A sports medicine and general fitness training program should always focus on stability, balance, and fundamental movements to ensure that a client remains injury-free.
Head to the ISSA blog if you'd like to read more about relieving tight muscles!
Movement dysfunctions can arise in any part of the body and prevent people from moving optimally. Corrective exercise components like self-myofascial release and stretching will help realign the muscle tissue before strengthening can begin.
Some clients choose to go through physical therapy for more extensive dysfunctions or as a part of a post-surgery protocol. However, the personal trainer and corrective exercise specialist armed with functional movement screens are just as equipped to address issues and get clients moving better.
It is not enough to perform functional movement screens at the beginning of a training program. As the client improves, repeat the FMS tests and log the scores to observe any improvement or areas of continued opportunity. As your client's movement patterns and activities change, the potential for movement dysfunction will also shift. It is your job as the fitness professional to keep track and always be observing the fundamental movement of clients, checking for injury risk.
Each client is unique and all the functional movement screens may not be ideal for everyone. However, the stability, symmetry, balance, and movement dysfunctions they test for are good to know for all clients. Start with all seven screens. During reassessments, specific and applicable screens can be reevaluated according to the corrective exercise and training program the client is currently on.
Every client can benefit from FMS screening and corrective exercise programming. From the youth client, the active athlete, a senior training for balance, to the average adult looking to improve posture and strength. The data gives trainers or corrective exercise specialist all the ammunition they need to make an effective training cycle geared towards injury prevention and results!
During a corrective exercise protocol, the first stage is self-myofascial release to release any adhesions causing asymmetries. You must release overactive muscle tissue for ideal muscle fiber alignment. Continuing to stretch the overactive muscle tissue after self-myofascial release is the second step in a corrective exercise program. These steps generally can occur in the daily warm-up on a training day.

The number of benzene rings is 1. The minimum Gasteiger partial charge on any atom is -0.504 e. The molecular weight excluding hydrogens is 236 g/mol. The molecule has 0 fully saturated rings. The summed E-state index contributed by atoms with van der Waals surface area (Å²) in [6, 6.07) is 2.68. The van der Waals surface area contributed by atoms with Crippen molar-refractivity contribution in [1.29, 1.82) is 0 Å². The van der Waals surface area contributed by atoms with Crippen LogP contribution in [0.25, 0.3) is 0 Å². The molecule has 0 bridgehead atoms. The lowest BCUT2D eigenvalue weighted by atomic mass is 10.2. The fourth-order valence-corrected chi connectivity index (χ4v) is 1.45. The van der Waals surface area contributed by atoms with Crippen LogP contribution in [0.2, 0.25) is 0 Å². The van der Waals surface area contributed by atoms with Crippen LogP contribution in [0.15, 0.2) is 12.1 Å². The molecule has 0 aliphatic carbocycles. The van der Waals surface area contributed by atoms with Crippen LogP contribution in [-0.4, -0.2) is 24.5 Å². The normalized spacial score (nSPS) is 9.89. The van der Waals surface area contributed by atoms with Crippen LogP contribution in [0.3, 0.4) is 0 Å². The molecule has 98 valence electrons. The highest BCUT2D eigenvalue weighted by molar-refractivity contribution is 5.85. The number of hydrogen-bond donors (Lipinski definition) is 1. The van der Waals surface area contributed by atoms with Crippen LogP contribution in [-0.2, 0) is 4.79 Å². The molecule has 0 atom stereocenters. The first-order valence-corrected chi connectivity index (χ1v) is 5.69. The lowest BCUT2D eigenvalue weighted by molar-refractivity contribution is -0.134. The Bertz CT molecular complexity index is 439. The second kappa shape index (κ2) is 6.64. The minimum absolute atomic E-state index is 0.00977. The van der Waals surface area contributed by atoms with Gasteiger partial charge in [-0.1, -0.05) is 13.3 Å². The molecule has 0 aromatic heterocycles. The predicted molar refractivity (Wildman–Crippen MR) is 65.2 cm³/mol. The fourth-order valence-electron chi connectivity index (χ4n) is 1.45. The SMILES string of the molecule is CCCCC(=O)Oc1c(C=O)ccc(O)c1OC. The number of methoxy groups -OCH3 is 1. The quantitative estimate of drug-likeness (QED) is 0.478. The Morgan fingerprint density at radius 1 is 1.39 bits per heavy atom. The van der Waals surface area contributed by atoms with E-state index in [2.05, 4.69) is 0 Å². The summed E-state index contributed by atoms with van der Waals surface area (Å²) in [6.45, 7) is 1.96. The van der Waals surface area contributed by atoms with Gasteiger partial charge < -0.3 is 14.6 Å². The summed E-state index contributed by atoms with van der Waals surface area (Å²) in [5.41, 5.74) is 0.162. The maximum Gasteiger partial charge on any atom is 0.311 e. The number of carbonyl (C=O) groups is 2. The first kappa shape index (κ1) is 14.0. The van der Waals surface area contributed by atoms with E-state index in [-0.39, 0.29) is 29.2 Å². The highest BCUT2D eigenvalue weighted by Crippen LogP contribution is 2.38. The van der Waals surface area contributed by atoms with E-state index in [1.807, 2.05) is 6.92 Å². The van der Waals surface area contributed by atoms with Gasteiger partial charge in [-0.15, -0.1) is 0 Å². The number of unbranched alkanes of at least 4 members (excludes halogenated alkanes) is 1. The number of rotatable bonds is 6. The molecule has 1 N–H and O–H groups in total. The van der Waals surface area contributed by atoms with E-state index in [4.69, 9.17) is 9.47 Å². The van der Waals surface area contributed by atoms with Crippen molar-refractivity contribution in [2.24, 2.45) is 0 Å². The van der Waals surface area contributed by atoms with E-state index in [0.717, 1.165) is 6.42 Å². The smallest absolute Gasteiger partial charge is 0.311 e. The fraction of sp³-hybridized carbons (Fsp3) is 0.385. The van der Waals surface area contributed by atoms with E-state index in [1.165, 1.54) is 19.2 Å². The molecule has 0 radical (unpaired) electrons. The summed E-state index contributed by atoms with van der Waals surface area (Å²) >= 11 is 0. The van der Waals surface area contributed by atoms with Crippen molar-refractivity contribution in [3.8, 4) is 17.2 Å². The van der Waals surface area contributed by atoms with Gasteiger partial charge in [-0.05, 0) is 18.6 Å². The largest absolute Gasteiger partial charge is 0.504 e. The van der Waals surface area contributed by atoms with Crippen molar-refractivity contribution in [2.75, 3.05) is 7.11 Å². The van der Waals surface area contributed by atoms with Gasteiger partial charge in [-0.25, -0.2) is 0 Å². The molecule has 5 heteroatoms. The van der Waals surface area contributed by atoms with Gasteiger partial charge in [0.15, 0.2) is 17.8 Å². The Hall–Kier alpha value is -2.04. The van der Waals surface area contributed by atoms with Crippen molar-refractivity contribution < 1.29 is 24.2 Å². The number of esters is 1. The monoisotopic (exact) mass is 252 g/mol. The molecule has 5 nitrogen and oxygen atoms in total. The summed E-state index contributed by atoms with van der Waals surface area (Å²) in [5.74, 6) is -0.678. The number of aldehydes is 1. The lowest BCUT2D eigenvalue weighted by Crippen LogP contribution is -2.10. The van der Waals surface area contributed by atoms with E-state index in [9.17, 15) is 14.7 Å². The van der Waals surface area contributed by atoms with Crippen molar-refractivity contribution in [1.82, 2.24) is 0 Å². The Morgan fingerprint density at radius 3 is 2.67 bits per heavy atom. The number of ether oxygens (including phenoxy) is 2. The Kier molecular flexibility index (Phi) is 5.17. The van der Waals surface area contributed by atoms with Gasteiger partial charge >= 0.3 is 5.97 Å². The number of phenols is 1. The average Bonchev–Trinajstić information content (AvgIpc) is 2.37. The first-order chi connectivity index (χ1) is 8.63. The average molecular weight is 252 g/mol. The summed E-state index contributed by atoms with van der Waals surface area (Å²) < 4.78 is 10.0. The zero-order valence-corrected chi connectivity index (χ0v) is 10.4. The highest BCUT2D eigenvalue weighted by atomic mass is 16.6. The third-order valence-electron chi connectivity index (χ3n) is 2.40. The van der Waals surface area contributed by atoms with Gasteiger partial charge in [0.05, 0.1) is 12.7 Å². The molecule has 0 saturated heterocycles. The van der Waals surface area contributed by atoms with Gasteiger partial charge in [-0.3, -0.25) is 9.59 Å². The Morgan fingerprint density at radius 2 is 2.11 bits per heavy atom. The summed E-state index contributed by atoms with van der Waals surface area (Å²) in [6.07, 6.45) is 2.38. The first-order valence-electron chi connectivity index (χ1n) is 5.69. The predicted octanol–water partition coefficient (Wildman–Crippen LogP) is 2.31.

Next, the observations of the FMS screens can identify which muscles are underactive. Often, you need to address the lack of core strength. The underactive muscles may differ on one side of the body versus the other, which is why you must perform FMS screens on both sides.
The strength phase of corrective exercise programming addresses symmetry and balance with fundamental movement patterns, such as:
Lunges with the appropriate equipment
The final stage in corrective exercise training is to move into the true functional movements. For an athlete, this will include the movements required for their sport. Soccer players will incorporate change of direction, cutting, sprinting, and stopping. A football player will incorporate multi-directional footwork, stopping and cutting, and sprint work.
The movements for the general population will vary by client. However, squatting standing, sitting, pushing, pulling, and core strength are always good functional movements for general strength and stability during training.
When building an exercise protocol for a client, outside of FMS screening and corrective exercise, consider exercise selection and rest periods between sets. To learn more about ideal rest periods during training, check out this ISSA blog post with everything you should know!
You'll need to adjust the corrective exercise programming as the client gets stronger. As the training adjusts, that is an ideal point to reassess the FMS screens as well since the results impact the training protocol.
Research has shown the benefits and improvements that result from using FMS screens to design corrective exercise and general training protocols for athletes. No matter what the sport, flexibility and strength were markedly improved when using FMS screens to specifically improve functional range of motion and flexibility, thus improving movement patterns and functional strength. Training programs range typically from 6 weeks to 20 weeks before reassessment in most studies.
If you are not already certified as an ISSA Corrective Exercise Specialist, this is the perfect time. Be better prepared to identify injury risk and get your clients results while growing your reputation as a knowledgeable fitness professional!